A system for aerodynamically sizing ultrafine environmental radioactive particles

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Description

The unattached environmental radioactive particles/clusters, produced mainly by {sup 222}Rn in indoor air, are usually few nanometers in size. The inhalation of these radioactive clusters can lead to deposition of radioactivity on the mucosal surface of the tracheobronchial tree. The ultimate size of the cluster together with the flow characteristics will determine the depositional site in the human lung and thus, the extent of damage that can be caused. Thus, there exists the need for the determination of the size of the radioactive clusters. However, the existing particle measuring device have low resolution in the sub-nanometer range. In this research, ... continued below

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Medium: P; Size: 104 p.

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Olawoyin, L. September 1, 1995.

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Description

The unattached environmental radioactive particles/clusters, produced mainly by {sup 222}Rn in indoor air, are usually few nanometers in size. The inhalation of these radioactive clusters can lead to deposition of radioactivity on the mucosal surface of the tracheobronchial tree. The ultimate size of the cluster together with the flow characteristics will determine the depositional site in the human lung and thus, the extent of damage that can be caused. Thus, there exists the need for the determination of the size of the radioactive clusters. However, the existing particle measuring device have low resolution in the sub-nanometer range. In this research, a system for the alternative detection and measurement of the size of particles/cluster in the less than 2 nm range have been developed. The system is a one stage impactor which has a solid state spectrometer as its impaction plate. It`s major feature is the nozzle-to-plate separation, L. The particle size collected changes with L and thus, particle size spectroscopy is achieved by varying L. The number of collected particles is determined by alpha spectroscopy. The size-discriminating ability of the system was tested with laboratory generated radon particles and it was subsequently used to characterize the physical (size) changes associated with the interaction of radon progeny with water vapor and short chain alcohols in various support gases. The theory of both traditional and high velocity jet impactors together with the design and evaluation of the system developed in this study are discussed in various chapters of this dissertation. The major results obtained in the course of the study are also presented.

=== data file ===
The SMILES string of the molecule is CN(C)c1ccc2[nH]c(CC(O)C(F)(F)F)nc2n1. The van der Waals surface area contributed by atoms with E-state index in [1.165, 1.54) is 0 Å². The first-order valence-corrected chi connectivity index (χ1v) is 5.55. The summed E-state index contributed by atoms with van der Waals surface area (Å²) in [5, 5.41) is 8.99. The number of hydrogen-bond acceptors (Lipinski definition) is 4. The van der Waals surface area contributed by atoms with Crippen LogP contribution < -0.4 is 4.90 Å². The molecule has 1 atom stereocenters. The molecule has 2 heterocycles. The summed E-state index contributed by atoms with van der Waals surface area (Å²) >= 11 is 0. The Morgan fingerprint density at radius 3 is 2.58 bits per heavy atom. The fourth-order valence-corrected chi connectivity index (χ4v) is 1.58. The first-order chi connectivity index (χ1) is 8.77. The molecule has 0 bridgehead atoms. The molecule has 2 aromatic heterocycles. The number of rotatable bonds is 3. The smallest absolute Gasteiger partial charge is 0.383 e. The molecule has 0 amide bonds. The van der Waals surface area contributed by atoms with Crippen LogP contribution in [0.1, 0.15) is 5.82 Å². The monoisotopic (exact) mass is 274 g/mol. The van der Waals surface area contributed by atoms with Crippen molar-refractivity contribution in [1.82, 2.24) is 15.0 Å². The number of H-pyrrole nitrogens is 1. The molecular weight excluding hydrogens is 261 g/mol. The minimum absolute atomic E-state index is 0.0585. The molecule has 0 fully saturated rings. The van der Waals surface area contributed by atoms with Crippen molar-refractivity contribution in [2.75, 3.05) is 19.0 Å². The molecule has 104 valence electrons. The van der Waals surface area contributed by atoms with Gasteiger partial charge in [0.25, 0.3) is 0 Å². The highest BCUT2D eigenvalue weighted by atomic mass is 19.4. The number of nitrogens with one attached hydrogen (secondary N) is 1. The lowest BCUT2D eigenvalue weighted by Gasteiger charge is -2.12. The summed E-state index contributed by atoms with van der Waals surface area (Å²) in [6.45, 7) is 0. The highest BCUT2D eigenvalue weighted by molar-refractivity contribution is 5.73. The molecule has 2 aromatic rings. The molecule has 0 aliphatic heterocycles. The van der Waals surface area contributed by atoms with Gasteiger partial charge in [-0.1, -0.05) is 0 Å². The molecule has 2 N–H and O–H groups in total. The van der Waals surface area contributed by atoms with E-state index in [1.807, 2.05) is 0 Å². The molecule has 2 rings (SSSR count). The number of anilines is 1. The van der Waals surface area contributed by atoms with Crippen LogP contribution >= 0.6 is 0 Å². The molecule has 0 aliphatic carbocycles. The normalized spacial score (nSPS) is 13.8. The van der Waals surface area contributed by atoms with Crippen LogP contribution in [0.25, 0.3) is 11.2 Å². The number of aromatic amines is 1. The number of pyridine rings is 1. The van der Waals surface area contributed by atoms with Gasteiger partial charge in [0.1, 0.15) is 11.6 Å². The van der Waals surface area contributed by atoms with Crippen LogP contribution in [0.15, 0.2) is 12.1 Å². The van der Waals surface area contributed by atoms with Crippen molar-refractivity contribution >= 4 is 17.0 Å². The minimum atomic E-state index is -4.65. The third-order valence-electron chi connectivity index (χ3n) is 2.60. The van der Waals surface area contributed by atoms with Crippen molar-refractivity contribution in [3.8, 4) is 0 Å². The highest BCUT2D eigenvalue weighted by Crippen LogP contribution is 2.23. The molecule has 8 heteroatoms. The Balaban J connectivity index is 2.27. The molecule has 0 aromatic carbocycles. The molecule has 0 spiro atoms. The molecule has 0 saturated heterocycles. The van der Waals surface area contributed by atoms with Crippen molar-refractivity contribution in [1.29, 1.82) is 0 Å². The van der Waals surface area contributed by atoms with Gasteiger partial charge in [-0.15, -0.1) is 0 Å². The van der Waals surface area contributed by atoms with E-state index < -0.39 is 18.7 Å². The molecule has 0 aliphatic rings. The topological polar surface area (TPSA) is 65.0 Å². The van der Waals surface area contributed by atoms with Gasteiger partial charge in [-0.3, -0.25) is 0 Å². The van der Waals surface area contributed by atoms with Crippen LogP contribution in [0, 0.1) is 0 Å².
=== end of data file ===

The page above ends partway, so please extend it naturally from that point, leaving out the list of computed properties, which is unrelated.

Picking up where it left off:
Physical Description

Medium: P; Size: 104 p.

Notes

INIS; OSTI as DE95017100

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  • Other Information: PBD: Sep 1995

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  • Other: DE95017100
  • Report No.: DOE/ER/61029--19
  • Grant Number: FG02-90ER61029
  • DOI: 10.2172/105040 | External Link
  • Office of Scientific & Technical Information Report Number: 105040
  • Archival Resource Key: ark:/67531/metadc626614

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  • September 1, 1995

Added to The UNT Digital Library

  • June 16, 2015, 7:43 a.m.

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  • Feb. 1, 2016, 1:59 p.m.

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Olawoyin, L. A system for aerodynamically sizing ultrafine environmental radioactive particles, report, September 1, 1995; United States. (digital.library.unt.edu/ark:/67531/metadc626614/: accessed September 23, 2017), University of North Texas Libraries, Digital Library, digital.library.unt.edu; crediting UNT Libraries Government Documents Department.